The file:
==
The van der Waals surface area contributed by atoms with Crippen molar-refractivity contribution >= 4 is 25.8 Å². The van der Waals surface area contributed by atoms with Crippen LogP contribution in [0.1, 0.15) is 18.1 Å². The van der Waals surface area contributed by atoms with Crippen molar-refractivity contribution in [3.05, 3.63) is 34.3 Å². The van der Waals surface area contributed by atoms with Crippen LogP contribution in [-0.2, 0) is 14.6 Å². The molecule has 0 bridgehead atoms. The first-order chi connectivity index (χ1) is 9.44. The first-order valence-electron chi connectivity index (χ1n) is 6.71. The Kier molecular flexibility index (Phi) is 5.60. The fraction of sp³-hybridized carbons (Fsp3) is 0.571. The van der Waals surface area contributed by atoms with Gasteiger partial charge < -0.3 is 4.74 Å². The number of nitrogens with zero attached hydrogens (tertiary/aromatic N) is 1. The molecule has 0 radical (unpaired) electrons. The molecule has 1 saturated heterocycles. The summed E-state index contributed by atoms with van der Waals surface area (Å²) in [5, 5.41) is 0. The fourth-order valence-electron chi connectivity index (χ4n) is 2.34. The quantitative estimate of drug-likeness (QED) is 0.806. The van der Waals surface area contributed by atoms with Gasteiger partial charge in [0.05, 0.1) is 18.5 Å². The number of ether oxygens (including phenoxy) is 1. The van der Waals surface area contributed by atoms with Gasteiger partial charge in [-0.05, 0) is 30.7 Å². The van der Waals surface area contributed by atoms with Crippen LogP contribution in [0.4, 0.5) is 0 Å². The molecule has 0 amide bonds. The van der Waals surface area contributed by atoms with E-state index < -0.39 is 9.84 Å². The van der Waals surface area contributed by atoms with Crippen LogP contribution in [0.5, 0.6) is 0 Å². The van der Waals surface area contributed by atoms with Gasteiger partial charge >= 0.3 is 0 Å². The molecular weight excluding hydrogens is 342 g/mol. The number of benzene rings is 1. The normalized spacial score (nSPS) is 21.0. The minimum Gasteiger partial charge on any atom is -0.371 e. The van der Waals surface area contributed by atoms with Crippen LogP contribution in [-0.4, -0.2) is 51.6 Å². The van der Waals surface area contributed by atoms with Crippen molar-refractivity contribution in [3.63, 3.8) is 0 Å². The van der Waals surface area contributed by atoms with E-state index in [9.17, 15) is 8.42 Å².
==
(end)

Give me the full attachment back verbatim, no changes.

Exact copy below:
The van der Waals surface area contributed by atoms with Crippen molar-refractivity contribution >= 4 is 25.8 Å². The van der Waals surface area contributed by atoms with Crippen LogP contribution in [0.1, 0.15) is 18.1 Å². The van der Waals surface area contributed by atoms with Crippen molar-refractivity contribution in [3.05, 3.63) is 34.3 Å². The van der Waals surface area contributed by atoms with Crippen LogP contribution in [-0.2, 0) is 14.6 Å². The molecule has 0 bridgehead atoms. The first-order chi connectivity index (χ1) is 9.44. The first-order valence-electron chi connectivity index (χ1n) is 6.71. The Kier molecular flexibility index (Phi) is 5.60. The fraction of sp³-hybridized carbons (Fsp3) is 0.571. The van der Waals surface area contributed by atoms with Gasteiger partial charge < -0.3 is 4.74 Å². The number of nitrogens with zero attached hydrogens (tertiary/aromatic N) is 1. The molecule has 0 radical (unpaired) electrons. The molecule has 1 saturated heterocycles. The summed E-state index contributed by atoms with van der Waals surface area (Å²) in [5, 5.41) is 0. The fourth-order valence-electron chi connectivity index (χ4n) is 2.34. The quantitative estimate of drug-likeness (QED) is 0.806. The van der Waals surface area contributed by atoms with Gasteiger partial charge in [0.05, 0.1) is 18.5 Å². The number of ether oxygens (including phenoxy) is 1. The van der Waals surface area contributed by atoms with Gasteiger partial charge in [-0.05, 0) is 30.7 Å². The van der Waals surface area contributed by atoms with Crippen LogP contribution in [0.4, 0.5) is 0 Å². The molecule has 0 amide bonds. The van der Waals surface area contributed by atoms with E-state index < -0.39 is 9.84 Å². The van der Waals surface area contributed by atoms with Crippen LogP contribution in [0.5, 0.6) is 0 Å². The van der Waals surface area contributed by atoms with Gasteiger partial charge >= 0.3 is 0 Å². The molecular weight excluding hydrogens is 342 g/mol. The number of benzene rings is 1. The normalized spacial score (nSPS) is 21.0. The minimum Gasteiger partial charge on any atom is -0.371 e. The van der Waals surface area contributed by atoms with Crippen LogP contribution in [-0.4, -0.2) is 51.6 Å². The van der Waals surface area contributed by atoms with Crippen molar-refractivity contribution in [3.63, 3.8) is 0 Å². The van der Waals surface area contributed by atoms with E-state index in [9.17, 15) is 8.42 Å².